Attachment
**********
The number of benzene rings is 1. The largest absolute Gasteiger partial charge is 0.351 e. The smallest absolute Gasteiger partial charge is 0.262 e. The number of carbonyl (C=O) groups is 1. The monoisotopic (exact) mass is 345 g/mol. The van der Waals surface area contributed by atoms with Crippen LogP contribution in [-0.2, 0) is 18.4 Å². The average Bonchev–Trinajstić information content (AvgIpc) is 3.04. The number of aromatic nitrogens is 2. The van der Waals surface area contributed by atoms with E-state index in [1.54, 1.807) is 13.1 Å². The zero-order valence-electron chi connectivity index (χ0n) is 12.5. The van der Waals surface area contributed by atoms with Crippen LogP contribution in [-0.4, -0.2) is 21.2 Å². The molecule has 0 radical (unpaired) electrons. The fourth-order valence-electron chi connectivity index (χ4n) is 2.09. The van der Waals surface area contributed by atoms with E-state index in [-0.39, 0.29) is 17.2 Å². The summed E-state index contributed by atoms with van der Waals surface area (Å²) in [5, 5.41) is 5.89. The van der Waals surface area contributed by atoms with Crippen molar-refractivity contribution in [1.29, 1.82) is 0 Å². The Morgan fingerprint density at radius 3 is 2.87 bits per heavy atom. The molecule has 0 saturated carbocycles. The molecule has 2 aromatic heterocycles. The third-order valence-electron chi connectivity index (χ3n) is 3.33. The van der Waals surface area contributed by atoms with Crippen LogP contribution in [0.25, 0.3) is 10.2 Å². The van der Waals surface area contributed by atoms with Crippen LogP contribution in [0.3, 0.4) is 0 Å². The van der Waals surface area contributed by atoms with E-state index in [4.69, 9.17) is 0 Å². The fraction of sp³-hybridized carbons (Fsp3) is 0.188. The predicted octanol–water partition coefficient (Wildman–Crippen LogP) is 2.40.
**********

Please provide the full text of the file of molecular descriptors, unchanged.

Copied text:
The number of benzene rings is 1. The largest absolute Gasteiger partial charge is 0.351 e. The smallest absolute Gasteiger partial charge is 0.262 e. The number of carbonyl (C=O) groups is 1. The monoisotopic (exact) mass is 345 g/mol. The van der Waals surface area contributed by atoms with Crippen LogP contribution in [-0.2, 0) is 18.4 Å². The average Bonchev–Trinajstić information content (AvgIpc) is 3.04. The number of aromatic nitrogens is 2. The van der Waals surface area contributed by atoms with E-state index in [1.54, 1.807) is 13.1 Å². The zero-order valence-electron chi connectivity index (χ0n) is 12.5. The van der Waals surface area contributed by atoms with Crippen LogP contribution in [-0.4, -0.2) is 21.2 Å². The molecule has 0 radical (unpaired) electrons. The fourth-order valence-electron chi connectivity index (χ4n) is 2.09. The van der Waals surface area contributed by atoms with E-state index in [-0.39, 0.29) is 17.2 Å². The summed E-state index contributed by atoms with van der Waals surface area (Å²) in [5, 5.41) is 5.89. The van der Waals surface area contributed by atoms with Crippen molar-refractivity contribution in [1.29, 1.82) is 0 Å². The Morgan fingerprint density at radius 3 is 2.87 bits per heavy atom. The molecule has 0 saturated carbocycles. The molecule has 2 aromatic heterocycles. The third-order valence-electron chi connectivity index (χ3n) is 3.33. The van der Waals surface area contributed by atoms with Crippen LogP contribution in [0.25, 0.3) is 10.2 Å². The van der Waals surface area contributed by atoms with Crippen LogP contribution in [0.3, 0.4) is 0 Å². The van der Waals surface area contributed by atoms with E-state index in [4.69, 9.17) is 0 Å². The fraction of sp³-hybridized carbons (Fsp3) is 0.188. The predicted octanol–water partition coefficient (Wildman–Crippen LogP) is 2.40.